Objective: The purpose of this study was to determine whether coronary artery bypass grafting (CABG) surgery on the beating heart (BH) is associated with reduction of R-wave potentials on the precordial leads on the surface electrocardiogram (ECG) as previously shown for CABG with cardiopulmonary bypass. Methods: Fifty-four patients undergoing CABG surgery at a single tertiary care university hospital were analyzed. Patients suffering a postoperative cardiac event (myocardial infarction) or nonspecific ECG changes were excluded. ECG results were recorded at arrival in the intensive care unit, after 4 and 18 hours postoperatively; simultaneously, myocardial cell damage biomarkers (CK-MB and cTnI) were assayed. A control group of 31 patients undergoing mitral valve repair was also evaluated. Results: Patients operated with the BH (OPCABG) technique did not show any decrease of R-wave amplitude at 0, 4, and 18 hours postoperatively; whereas those operated with CPB, both for coronary artery surgery and for mitral repair, had a similar extent and pattern of R-wave reduction. The release of myocardial necrosis markers was significantly lower in coronary artery patients operated with BH than in those operated with CPB; however, no statistically significant correlation between the ECG changes and release of myocardial cell damage markers was observed in any of the groups. Conclusions: The findings indicate, for the first time, that CABG surgery on the BH is not followed by any reduction of R-wave amplitude on precordial leads and confirms that the BH technique is associated with a lower release of myocardial cell damage markers.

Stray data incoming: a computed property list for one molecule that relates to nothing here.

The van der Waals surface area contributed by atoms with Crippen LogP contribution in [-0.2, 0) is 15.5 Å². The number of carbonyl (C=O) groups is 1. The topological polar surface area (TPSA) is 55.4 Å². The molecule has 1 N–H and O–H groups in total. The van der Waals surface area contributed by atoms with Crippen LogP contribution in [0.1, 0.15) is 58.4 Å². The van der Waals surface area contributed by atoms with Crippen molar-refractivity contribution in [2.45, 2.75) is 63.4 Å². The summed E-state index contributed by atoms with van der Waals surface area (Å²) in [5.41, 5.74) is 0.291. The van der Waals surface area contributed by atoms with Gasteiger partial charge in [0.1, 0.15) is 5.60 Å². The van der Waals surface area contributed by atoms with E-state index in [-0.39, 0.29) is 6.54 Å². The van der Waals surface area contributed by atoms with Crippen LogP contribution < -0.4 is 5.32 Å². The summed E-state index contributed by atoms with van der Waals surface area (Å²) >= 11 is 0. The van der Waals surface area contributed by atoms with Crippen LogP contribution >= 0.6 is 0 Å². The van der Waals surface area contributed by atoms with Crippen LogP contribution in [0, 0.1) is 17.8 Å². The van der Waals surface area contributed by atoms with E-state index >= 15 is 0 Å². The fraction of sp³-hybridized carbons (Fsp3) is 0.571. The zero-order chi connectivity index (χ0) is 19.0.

- Coronary artery bypass grafting
- OPCAB vs. CABG with CPB
- Perioperative infarction
- Postoperative electrocardiogram
ASJC Scopus subject areas
- Cardiology and Cardiovascular Medicine